Hydrating With Electrolytes

One of the most common complications of any foodborne illness is dehydration, especially among young children and older adults. The condition can be fatal if it’s not treated right away.

Dehydration due to common symptoms of food poisoning — diarrhea and vomiting — can cause you to lose a lot of fluid in a short time. A lack of fluids in the body can cause tiredness, weakness, and sometimes even irregular heartbeats.

Unless the dehydration is severe, it’s often treatable at home and according to your doctor’s instructions. Sports drinks or water with electrolyte tablets can usually ease mild dehydration. Serious cases could necessitate going to a clinic or hospital immediately to get intravenous (IV) fluids directly into your body through your veins.

Following the BRAT Diet

The BRAT diet is gentle on the stomach and consists of bananas, rice, applesauce, and toast. Eat this for as long as you’re not feeling well. You can also include clear broths in this diet.

This diet contains foods that help make your stools firmer and helps to replenish nutrients you may have lost throughout your illness. If you choose not to follow this diet, make sure to eat smaller and low-fat meals until you are feeling better.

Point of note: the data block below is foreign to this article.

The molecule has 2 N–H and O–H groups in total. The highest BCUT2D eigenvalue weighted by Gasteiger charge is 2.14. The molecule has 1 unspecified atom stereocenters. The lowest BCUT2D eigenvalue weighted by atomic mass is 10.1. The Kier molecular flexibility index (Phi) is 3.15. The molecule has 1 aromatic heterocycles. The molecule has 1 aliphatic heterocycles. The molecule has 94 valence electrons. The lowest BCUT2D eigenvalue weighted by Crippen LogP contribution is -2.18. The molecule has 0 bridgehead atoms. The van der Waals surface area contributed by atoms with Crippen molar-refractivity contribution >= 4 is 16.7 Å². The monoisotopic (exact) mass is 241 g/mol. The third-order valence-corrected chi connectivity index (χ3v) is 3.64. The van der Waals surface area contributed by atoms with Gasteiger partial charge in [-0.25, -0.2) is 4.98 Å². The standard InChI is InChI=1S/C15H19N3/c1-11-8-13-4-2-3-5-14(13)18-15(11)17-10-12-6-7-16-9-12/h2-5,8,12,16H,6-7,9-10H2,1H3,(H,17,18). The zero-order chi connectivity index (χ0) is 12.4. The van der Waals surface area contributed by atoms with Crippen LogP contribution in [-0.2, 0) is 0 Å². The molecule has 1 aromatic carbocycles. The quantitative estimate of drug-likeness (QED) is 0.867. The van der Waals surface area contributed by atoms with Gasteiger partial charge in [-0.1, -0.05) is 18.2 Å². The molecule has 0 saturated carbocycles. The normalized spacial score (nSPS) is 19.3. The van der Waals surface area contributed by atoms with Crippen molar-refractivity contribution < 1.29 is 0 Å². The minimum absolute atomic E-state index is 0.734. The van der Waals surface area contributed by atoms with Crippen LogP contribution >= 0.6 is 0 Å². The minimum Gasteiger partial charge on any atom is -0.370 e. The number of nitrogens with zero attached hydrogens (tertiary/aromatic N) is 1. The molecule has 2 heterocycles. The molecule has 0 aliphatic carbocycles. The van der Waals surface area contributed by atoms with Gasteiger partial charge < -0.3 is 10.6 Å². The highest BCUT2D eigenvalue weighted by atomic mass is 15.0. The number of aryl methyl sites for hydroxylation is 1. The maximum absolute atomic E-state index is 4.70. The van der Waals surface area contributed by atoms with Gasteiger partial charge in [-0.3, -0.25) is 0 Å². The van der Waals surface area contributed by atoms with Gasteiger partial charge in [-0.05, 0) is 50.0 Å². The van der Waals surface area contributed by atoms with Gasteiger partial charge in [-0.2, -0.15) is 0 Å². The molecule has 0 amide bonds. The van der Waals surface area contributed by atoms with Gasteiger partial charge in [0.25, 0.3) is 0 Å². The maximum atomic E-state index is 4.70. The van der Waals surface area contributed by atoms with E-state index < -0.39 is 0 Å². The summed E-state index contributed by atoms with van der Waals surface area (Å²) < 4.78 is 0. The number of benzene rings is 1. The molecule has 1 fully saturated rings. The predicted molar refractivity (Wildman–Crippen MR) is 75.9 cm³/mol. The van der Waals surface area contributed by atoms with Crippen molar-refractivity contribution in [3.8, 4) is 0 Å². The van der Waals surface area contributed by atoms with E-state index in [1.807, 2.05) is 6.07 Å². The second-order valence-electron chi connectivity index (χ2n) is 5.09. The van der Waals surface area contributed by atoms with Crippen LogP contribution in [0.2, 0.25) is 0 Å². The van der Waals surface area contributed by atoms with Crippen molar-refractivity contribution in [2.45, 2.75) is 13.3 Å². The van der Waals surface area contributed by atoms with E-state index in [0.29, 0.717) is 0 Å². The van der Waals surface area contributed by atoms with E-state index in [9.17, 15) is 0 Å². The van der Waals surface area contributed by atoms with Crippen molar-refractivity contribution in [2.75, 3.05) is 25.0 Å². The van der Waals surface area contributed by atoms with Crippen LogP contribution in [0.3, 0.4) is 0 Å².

Adding Probiotics to Your Meals

Probiotics are organisms that help to keep your gut biome in check. Everyone has bacteria living inside of them all the time. Some of these are “good bacteria,” and some are “bad bacteria.”

Food poisoning can throw off the delicate balance of good and bad bacteria in your gut. Taking probiotics can bring it back into balance. They may also strengthen your gut to protect you from future foodborne illness. 

Taking Over-the-Counter Medicines

Over-the-counter medicines may stop the symptoms of food poisoning. Bismuth subsalicylate — you may know this medicine as Pepto-Bismol — can treat nausea and diarrhea. Loperamide — you may know this as Imodium —  is an antidiarrheal that stops diarrhea by slowing down the digestive process.